I am currently recovering from the annual trip to SAP TechEd in Las Vegas.
As always it was great to catch up with lots of friends in the SAP ecosystem – and to make some new ones. The show is a highlight for the SAP techie community and this year they celebrated the 20th SAP TechEd in North America.
Generally speaking those going to their first or second TechEd thought the show was great. Those with more TechEd experience were less enthusiastic – the best adjective I can come up with to describe the show is “subdued”.
In evaluating the success of TechEd 2016 there are many facets that need to be considered – but there are two obvious issues that changed the feel of the event.
Firstly, the exhibition was down in the basement of the Sands Convention Centre. Apparently SAP lost their priority at the venue for a couple of years and this forced this change and also the move to earlier in the calendar. This meant a longer transit from break-out rooms to exhibition, but the biggest impact was on noise levels. The lower ceiling meant that the acoustics on the exhibition floor was awful. The worst of this was borne by the presenters in the Expert Networking booths where they had to fight to be heard over those at the adjacent booth. Attendees tended to group around the nearest loud speaker to hear what was happening and it was almost impossible to hear questions being asked. I spent a lot of time in the Mentor room, which was located on the show floor, and it was pretty bad there too. We also had the additional noise from the catering staff on the other side of a thin partition as well.
The second issue was that SAP TechEd coincided with Oracle Open World in San Francisco. This meant that SAP have held back most announcements until SAP TechEd Barcelona in November. The usual members of the press and analyst community were not in Las Vegas and their presence was missed.
One announcement that was made was the availability of SAP HANA Express Edition – press release here. This is a downloadable version of the HANA in-memory platform that can be installed pretty much anywhere you want to install it. See developers.sap.com for details.
There is a binary installation package you can install on commodity hardware, desktops, laptops or on IaaS virtual machines such as those provided by Amazon, Microsoft & others.
There is also a platform independent version delivered as a VMware image you can install on your Windows or Mac machine. This is the simplest install for most people.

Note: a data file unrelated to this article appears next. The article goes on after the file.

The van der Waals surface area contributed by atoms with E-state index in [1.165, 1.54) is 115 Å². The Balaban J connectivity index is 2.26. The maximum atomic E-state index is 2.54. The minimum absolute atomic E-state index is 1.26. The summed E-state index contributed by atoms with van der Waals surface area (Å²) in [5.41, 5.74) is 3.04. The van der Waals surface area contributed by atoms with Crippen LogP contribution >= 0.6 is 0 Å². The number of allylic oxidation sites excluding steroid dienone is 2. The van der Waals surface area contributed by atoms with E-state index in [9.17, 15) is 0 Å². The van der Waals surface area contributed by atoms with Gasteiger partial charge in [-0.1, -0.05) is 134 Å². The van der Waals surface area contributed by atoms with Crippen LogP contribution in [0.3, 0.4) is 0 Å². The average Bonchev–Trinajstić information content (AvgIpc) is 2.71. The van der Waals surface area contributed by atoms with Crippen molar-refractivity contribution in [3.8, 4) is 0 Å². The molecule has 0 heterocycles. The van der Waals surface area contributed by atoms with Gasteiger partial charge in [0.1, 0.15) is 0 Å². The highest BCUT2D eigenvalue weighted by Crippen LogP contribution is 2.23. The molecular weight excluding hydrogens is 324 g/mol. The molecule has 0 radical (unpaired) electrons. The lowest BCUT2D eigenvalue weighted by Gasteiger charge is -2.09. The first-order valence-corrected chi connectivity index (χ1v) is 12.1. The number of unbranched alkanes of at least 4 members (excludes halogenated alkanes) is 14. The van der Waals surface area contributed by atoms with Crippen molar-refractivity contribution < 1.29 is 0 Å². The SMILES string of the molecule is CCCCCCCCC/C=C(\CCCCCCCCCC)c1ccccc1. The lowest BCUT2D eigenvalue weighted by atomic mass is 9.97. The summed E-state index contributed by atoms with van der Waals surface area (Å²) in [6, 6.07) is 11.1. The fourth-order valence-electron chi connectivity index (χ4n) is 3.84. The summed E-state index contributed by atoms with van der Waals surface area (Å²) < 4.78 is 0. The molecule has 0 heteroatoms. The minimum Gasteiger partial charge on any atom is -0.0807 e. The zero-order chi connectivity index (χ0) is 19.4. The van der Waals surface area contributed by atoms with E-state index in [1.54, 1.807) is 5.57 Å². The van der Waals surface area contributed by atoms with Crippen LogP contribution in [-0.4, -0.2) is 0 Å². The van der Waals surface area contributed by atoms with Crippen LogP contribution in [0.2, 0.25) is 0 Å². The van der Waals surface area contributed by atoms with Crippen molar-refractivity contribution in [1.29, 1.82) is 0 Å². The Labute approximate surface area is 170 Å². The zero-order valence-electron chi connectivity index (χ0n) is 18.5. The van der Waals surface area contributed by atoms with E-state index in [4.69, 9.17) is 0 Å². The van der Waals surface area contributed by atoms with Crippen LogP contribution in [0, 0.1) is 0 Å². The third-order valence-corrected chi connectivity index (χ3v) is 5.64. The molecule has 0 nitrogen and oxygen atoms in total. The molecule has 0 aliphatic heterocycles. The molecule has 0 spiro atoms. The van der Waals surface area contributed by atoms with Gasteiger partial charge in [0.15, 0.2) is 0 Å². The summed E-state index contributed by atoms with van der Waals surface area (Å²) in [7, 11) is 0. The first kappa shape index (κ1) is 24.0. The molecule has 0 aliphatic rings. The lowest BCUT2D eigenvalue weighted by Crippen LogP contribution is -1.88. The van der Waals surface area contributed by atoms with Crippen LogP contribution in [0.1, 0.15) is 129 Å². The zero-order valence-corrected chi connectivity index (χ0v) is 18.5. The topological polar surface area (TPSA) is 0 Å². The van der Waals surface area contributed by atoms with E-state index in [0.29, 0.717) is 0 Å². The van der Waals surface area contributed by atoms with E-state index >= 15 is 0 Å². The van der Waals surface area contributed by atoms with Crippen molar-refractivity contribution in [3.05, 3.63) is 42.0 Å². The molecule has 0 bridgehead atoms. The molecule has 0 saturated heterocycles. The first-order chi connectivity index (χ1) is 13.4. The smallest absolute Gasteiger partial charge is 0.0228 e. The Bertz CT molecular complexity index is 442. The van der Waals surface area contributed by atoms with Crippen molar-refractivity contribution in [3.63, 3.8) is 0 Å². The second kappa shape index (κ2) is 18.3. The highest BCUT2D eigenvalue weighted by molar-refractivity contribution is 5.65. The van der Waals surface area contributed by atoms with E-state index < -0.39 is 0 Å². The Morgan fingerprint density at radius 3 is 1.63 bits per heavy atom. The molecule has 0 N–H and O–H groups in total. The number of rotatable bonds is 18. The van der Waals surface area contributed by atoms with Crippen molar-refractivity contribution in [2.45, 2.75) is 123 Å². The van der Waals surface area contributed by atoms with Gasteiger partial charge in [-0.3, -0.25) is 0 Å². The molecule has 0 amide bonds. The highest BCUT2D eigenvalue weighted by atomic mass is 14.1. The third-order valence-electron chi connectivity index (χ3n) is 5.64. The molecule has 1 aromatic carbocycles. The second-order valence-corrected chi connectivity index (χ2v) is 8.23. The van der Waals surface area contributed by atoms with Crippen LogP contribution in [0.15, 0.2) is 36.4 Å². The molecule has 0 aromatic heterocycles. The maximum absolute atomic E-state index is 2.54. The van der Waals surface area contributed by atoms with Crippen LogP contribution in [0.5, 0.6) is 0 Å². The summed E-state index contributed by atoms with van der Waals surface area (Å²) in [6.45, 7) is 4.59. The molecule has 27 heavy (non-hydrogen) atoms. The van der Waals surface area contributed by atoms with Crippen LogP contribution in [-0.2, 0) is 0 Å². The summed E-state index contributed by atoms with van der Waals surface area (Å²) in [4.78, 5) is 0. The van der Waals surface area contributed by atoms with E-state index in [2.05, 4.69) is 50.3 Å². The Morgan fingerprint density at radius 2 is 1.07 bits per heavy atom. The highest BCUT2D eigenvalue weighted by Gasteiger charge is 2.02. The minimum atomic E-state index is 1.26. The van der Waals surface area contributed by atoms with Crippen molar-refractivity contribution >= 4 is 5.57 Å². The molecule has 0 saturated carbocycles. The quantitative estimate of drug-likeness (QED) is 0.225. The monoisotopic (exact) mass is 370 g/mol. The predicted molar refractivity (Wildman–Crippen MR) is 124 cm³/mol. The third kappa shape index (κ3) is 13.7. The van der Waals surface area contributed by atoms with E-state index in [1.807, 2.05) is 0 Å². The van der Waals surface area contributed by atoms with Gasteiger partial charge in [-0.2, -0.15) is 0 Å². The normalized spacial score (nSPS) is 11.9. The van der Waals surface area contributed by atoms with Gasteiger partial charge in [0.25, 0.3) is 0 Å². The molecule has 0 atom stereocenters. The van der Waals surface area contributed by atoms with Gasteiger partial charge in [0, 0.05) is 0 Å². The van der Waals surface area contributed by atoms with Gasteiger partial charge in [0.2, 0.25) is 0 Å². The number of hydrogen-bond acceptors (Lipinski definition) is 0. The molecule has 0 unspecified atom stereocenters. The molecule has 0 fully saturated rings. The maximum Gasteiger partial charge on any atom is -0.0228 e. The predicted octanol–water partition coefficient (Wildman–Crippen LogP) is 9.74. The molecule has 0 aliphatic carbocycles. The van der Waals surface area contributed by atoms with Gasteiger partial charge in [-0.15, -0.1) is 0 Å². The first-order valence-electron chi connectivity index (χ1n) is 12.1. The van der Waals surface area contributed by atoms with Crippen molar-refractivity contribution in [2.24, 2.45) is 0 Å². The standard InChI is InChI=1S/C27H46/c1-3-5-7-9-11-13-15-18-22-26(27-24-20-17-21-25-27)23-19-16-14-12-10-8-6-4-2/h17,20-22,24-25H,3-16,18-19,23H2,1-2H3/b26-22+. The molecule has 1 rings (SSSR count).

SAP have positioned SAP HANA Express Edition to provide developers with “ubiquitous access to the SAP HANA platform to build applications free of charge on a laptop or desktop, or in the cloud”.
That’s right – free of charge. You can use SAP HANA Express Edition to develop and deploy production applications for free that use up to 32 GB of memory. If you need to go beyond that you need to start paying – but 32 GB is a significant size in the HANA in-memory world where database compression reduces database size significantly. In one of the TechEd keynotes Lenovo told us how they took a 33 TB database and compressed it to 4 TB on a HANA database.
There are also some other restrictions around the data source you use – you cannot use “SAP data”. I take this to mean you can’t grab your ERP data and use that – but you can certainly take one of your existing datasets and go nuts with it.
The version of SAP HANA that comes with Express Edition is “streamlined” which means it doesn’t contain all HANA features – but it does contain most of them. As you would expect with a license that limits DB size things like clustering, data replication, data tiering and many integration services – including Hadoop – are excluded. But there is still plenty there to build meaningful applications with.
While SAP have targeted this product at the developer community I think this is welcome news for the system administration people as well. Now you have a HANA package you can install, patch, start, stop, backup, restore, stress test, etc. Many system administrators know HANA is on their roadmap but up until now have not been able to get access to a sandbox system to update their skills and experience. SAP HANA Express addresses this need.
So a subdued TechEd also meant a subdued announcement of SAP HANA Express Edition. But developers and system administrators should take notice.